15 June 2017

Solemnity of Corpus Christi: Celebrating a Power Made Perfect in Weakness

Because Sunday is the Solemnity of Corpus Christi and because tomorrow's first reading is Paul's "earthen vessels" text (2 Cor:4:7-14) I am reprising the following post from two years ago. I am hoping to get another piece up on tomorrow's readings --- a version of a reflection I will do for my parish community -- but that might not be until tomorrow or Saturday some time.

[[Dear Sister, if a person is chronically ill then isn't their illness a sign that "the world" of sin and death are still operating in [i.e., dominating] their lives?  . . . I have always thought that to become a religious one needed to be in good health. Has that also changed with canon 603? I don't mean that someone has to be perfect to become a nun or hermit but shouldn't they at least be in good health? Wouldn't that say more about the "heavenliness" of their vocation than illness? ]] (Concatenation of queries posed in several emails)

As I read these various questions one image kept recurring to me, namely, that of Thomas reaching out to touch the wounds of the risen Christ. I also kept thinking of a line from a homily my pastor (John Kasper, OSFS) gave about 7 years ago which focused on Carravagio's painting of this image; the line was,  "There's Another World in There!" It was taken in part from the artist and writer Jan Richardson's reflections on this painting and on the nature of the Incarnation. Richardson wrote:

[[The gospel writers want to make sure we know that the risen Christ was no ghost, no ethereal spirit. He was flesh and blood. He ate. He still, as Thomas discovered, wore the wounds of crucifixion. That Christ’s flesh remained broken, even in his resurrection, serves as a powerful reminder that his intimate familiarity and solidarity with us, with our human condition, did not end with his death. . . Perhaps that’s what is so striking about Caravaggio’s painting: it stuns us with the awareness of how deeply Christ was, and is, joined with us. The wounds of the risen Christ are not a prison: they are a passage. Thomas’ hand in Christ’s side is not some bizarre, morbid probe: it is a  union, and a reminder that in taking flesh, Christ wed himself to us.]] Living into the Resurrection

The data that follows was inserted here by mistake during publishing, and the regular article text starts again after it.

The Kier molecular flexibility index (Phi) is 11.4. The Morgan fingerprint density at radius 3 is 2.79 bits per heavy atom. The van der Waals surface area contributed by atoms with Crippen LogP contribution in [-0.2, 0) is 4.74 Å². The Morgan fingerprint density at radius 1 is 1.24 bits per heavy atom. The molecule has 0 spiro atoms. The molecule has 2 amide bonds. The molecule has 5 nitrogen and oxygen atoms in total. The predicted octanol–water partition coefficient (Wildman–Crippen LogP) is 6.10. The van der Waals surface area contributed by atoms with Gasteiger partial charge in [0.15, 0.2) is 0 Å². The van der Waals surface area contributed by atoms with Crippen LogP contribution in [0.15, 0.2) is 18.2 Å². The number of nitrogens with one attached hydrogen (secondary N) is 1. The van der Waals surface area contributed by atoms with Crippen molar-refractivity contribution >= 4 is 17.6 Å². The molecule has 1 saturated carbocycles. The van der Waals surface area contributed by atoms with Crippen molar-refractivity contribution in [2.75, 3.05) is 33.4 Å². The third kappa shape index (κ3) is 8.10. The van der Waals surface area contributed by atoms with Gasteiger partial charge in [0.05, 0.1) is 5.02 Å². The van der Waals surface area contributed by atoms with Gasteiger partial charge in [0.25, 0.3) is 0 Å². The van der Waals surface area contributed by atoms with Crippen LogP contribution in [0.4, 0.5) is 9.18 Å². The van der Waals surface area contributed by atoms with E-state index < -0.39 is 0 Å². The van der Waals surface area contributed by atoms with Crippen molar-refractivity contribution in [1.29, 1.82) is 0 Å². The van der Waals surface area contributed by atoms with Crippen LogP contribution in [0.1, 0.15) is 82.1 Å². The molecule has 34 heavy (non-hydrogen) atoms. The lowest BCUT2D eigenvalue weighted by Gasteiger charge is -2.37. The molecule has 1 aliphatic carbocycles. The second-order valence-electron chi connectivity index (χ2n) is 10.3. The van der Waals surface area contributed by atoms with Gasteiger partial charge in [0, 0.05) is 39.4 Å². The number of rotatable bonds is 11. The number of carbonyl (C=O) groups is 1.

Into the Wound, Jan L Richardson
My response then must really begin with a series of questions to you. Are the Risen Christ's wounds a sign that sin and death are still "operating in" him or are they a sign that God has been victorious over these --- and victorious not via an act of force but through one of radical vulnerability and compassion? Are his wounds really a passage to "another world" or are they signs of his bondage to and defeat by the one which contends with him and the Love he represents? Do you believe that our world is at least potentially sacramental or that heaven (eternal life in the sovereign love of God) and this world interpenetrate one another as a result of Jesus' life, death, and resurrection or are they entirely separate from and opposed to one another? Even as I ask these questions I am aware that they may be answered in more than one way. In our own lives too, we may find that the wounds and scars of illness and brokenness witness more to the world of sin and death than they do to that of redemption and eternal life. They may represent a prison more than they represent a passage to another world.

Or not.